Language is a reflection of its speakers and all languages grow and evolve with the people who use them. It would be interesting to trace the history of the word ‘diet’ to see when the word first acquired the meaning commonly ascribed to it in everyday conversation: “a selection or a limitation on the amount a person eats for reducing weight”. Would the first use of the word in this context reflect the beginnings of the ‘obesity epidemic’ that is much talked about? We’ll leave that for sociologists to answer. In this column we will look at a variety of common diets, analyse the science behind them and look at their pros and cons, thus giving you the tools to decide which one is best for you.
The risks of being overweight
You step on the scales, look down at the verdict and grimace with displeasure. “Impossible, the thing probably isn’t working properly” you say to yourself as you push the scales aside. Does this sound familiar to you?
Some people are blessed with a constitution that allows them to eat all they want without putting on weight. They are the lucky few. For most of us, eating what we want means piling on the kilos. This tendency exacerbates as we grow older which is problematic because being overweight is more than a matter of feeling good with yourself. To be overweight can have repercussions on our health; it can contribute to the development of heart disease, diabetes, stroke, sleep apnoea, fertility problems, gallstones and more.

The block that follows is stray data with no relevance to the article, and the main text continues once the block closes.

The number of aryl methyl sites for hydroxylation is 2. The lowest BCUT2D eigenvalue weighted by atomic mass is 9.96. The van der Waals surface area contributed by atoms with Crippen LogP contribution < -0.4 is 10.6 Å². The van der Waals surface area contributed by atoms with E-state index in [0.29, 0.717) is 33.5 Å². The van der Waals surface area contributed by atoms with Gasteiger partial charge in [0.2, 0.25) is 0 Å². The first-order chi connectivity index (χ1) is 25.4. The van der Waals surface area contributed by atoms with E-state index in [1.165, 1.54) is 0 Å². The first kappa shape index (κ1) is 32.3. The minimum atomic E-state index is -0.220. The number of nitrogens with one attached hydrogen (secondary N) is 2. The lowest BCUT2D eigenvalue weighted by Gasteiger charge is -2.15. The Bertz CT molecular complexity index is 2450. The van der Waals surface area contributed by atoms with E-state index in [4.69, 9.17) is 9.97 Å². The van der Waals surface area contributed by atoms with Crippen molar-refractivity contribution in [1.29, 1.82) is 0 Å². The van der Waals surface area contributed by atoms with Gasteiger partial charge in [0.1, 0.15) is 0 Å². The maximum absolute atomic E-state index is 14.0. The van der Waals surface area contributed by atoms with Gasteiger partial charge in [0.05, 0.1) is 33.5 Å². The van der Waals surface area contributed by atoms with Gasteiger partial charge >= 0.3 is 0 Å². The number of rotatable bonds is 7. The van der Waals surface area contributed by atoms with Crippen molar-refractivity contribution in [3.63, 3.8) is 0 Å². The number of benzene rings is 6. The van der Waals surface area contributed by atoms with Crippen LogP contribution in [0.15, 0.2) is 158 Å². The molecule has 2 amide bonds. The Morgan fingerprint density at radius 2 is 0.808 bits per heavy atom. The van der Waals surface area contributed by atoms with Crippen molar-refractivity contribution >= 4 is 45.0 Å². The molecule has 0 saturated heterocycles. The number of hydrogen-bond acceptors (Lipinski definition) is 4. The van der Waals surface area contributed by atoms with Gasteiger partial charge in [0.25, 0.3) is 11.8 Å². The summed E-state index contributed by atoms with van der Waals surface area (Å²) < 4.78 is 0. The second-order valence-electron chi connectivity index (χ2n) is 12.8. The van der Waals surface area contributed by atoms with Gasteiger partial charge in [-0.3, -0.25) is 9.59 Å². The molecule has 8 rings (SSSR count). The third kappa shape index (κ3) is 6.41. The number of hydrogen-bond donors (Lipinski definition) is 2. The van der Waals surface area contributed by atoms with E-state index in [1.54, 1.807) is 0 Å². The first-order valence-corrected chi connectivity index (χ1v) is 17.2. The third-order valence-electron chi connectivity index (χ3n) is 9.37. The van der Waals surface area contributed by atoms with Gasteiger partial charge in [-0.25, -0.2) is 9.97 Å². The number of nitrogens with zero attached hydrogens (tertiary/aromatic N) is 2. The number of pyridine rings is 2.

But what exactly is the scientific definition of ‘overweight’? Are you overweight or obese and how many kilos do you have to lose?
According to the World Health Organisation, a person is overweight if he or she has a Body Mass Index (BMI) that is greater than or equal to 25. A person whose BMI is greater than or equal to 30, is obese. Your BMI is your weight in kilograms divided by the square of your height in metres. What this means in laymen’s English is that if for example your height is 1.75 metres and you weigh 90 kgs, you multiply 1.75 by 1.75 and divide 90 by the result. (1.75 x 1.75 =3.0625. 90 divided by 3.0625 = 29.39). Your BMI is 29.39. A simple search online will give you a list of websites, including the NHS Choices website, that give you your BMI at the click of a button.
The ideal diet
On the other hand ‘going on a diet’ is simply not the answer. It is true that if you eat less you will lose weight, but for how long will you be able to stick to your diet plan? The chances are that after a while you will return to your regular eating habits and pile all those kilos back on. Added to that, you must make sure that your ‘diet’ gives your body all the nourishment that it needs.
A successful diet must have three essential ingredients:
1. Short and long term weight loss.
2. Easy to follow.
3. Gives your body its essential nourishment.
With this in mind we will look for the perfect diet. To do so we will examine the most popular diets and rate them in order of effectiveness. Keep an eye on this column.